Written by Slim
After multiple years of tomatoes in the same greenhouse soil, diseases are bound to build up and start causing trouble. Using a different rootstock will not only provide some disease resistance, but will increase vigour and yield as well. CPG03 tells us about his experiences with the technique.
Our standard greenhouse fruitstock (scion) is a variety called Buffalo. It is not very good in my opinion, but it’s what the customers want. You can, of course, use whatever variety you prefer. The rootstock we use is called Maxifort. The rootstock is the important part. This variety has been selected for disease-resistance and its eye-poppingly amazing vigour. I do not know about the availability of this variety in the UK, but you could try searching for tomato varieties that are bred for vigour and disease-resistance. Cherry tomato varieties fit the bill nicely.
The graft is made when the two varieties are about the same size and old enough (6-8 inches tall), by making a 35° cut upwards at the base of the scion plant. Make sure you do not cut all the way through the plant. Make the same cut, but downwards, into the side of the rootstock variety. Bring the two cut surfaces together. When finished, you want them to look like a plant with two tops, two sets of roots and a funny ‘N’ cut in the middle.
You now need to keep the plants tightly together to ensure a good graft. Homescale growers could easily come up with something, or just use an easy-to-remove tape. On our (farm) scale we use these little grafting clips.
After 5-6 days we cut the tops off the rootstock (it’s important to know which variety is on which side, but you can take off the clip and use your cuts as a guide). After another few days we remove the clips from the graft union. At this point you can cut the roots off the scion variety, if you want. We don’t, as it seems like unnecessary work for us and unnecessary stress for the plant, but it doesn’t appear to affect the disease resistance at all.
When you plant out the tomatoes, try to keep the graft union above the surface of the soil as it is a potential entryway for pathogens. The rootstock may attempt to send up shoots, so keep an eye out for them when you’re doing your normal pruning. We usually prune off all suckers, but lots of growers leave the sucker below the first fruit cluster so as to have two leaders. If you want larger fruit (our customers do), then prune your clusters down to no more than five fruits per cluster.
Greenhouse growing in general can cause some other little problems to consider. Unless you have absolutely amazing airflow, you will need to prune many, many, many more of the lower leaves than you are comfortable with. It seems crazy, but the plants are actually most productive if you keep the lower stems leaf-free as they get taller. An OK rule of thumb is to remove all the leaves below any fruit cluster that has dropped all its flowers. This will keep the plant from directing unnecessary amounts of nutrients to leaves that aren't photosynthesizing and send it to your fruit instead! The added airflow is crucial to many greenhouse operations.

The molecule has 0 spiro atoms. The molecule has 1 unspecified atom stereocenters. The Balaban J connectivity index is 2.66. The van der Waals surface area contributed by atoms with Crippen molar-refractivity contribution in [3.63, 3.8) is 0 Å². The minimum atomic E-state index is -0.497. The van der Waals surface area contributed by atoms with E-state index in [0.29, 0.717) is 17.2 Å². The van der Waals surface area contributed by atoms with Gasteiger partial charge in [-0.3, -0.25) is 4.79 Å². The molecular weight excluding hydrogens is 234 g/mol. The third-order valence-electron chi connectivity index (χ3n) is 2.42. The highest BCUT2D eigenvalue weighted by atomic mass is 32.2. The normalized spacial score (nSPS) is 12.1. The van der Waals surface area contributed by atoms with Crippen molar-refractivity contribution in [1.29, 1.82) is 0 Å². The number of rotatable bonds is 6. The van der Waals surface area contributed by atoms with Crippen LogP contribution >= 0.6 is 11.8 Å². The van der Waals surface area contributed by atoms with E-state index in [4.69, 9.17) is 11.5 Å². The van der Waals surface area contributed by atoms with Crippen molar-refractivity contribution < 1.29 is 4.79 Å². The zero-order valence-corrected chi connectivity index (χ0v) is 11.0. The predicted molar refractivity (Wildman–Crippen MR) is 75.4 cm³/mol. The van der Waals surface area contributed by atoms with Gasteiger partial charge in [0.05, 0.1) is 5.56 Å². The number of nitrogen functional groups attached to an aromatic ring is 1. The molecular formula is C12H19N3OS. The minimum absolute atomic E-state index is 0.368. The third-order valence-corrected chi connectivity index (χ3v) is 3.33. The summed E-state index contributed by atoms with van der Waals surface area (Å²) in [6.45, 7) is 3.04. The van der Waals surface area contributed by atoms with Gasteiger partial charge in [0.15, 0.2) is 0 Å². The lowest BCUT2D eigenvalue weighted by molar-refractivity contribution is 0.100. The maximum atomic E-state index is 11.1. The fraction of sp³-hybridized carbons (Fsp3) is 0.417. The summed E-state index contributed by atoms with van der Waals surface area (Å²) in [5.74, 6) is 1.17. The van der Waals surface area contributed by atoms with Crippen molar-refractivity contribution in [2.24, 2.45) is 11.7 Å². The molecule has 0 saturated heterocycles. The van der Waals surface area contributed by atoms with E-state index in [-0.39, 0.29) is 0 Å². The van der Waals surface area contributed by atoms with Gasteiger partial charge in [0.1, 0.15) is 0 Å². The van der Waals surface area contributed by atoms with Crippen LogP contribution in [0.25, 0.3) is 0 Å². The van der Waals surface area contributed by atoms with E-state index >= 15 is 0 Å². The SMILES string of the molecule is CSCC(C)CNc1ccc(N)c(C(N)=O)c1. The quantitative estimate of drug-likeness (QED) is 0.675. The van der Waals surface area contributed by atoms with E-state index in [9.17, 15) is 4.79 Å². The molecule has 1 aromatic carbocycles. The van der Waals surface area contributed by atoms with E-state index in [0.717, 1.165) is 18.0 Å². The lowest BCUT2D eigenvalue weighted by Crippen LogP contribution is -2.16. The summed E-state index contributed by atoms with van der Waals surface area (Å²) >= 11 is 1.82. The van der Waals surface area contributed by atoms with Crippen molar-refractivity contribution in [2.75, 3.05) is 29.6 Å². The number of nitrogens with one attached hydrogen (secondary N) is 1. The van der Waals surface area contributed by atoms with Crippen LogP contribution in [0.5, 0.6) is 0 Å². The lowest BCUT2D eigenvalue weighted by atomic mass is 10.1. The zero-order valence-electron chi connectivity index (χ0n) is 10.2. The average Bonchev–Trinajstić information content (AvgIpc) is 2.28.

These vigorous plants need plenty of support. We drop strings from the supports of the greenhouse and use plastic clips to keep the plant up on the string, though plenty of growers get by with just twisting the plants up around the string (make sure every one is twisting in the same direction or your better half may untwist the tomatoes you just twisted…). Pictures of the plastic clips can be found here.
If you are using a greenhouse to get a jump on the season you run into a few other problems. We generally provide bottom heat using a regular household water heater and black plastic piping buried about 18” below the soil level. Because the houses are usually shut up tight to reduce heat loss, there is generally little evapo-transpiration happening at the leaves. Without that loss of water, there is little water being sucked through the plant and therefore little water entering the roots. This can mean a deficiency in K (potassium), Mg (magnesium), and sometimes Ca (calcium). The solution is venting and airflow, as you’ve obviously been providing them with good compost-rich soil in any case. The cold temperatures also mean no bees for pollination. Tomatoes are easy to pollinate as they don’t need to cross-pollinate (go from one flower to another), but the flowers do need shaking to release their pollen. The best time to do this is around noon, and on sunny days you’ll be amazed by the puffs of pollen you stir up. We have a specially-made vibrator of sorts that we touch to the flower clusters and it shakes them all quite vigorously, but I’ve seen old electric toothbrushes used to the same effect.
I think that’s about it! I hope you give it a try, if only one plant of your favorite variety on a cherry variety outdoors, as you may still be pleasantly surprised by the results.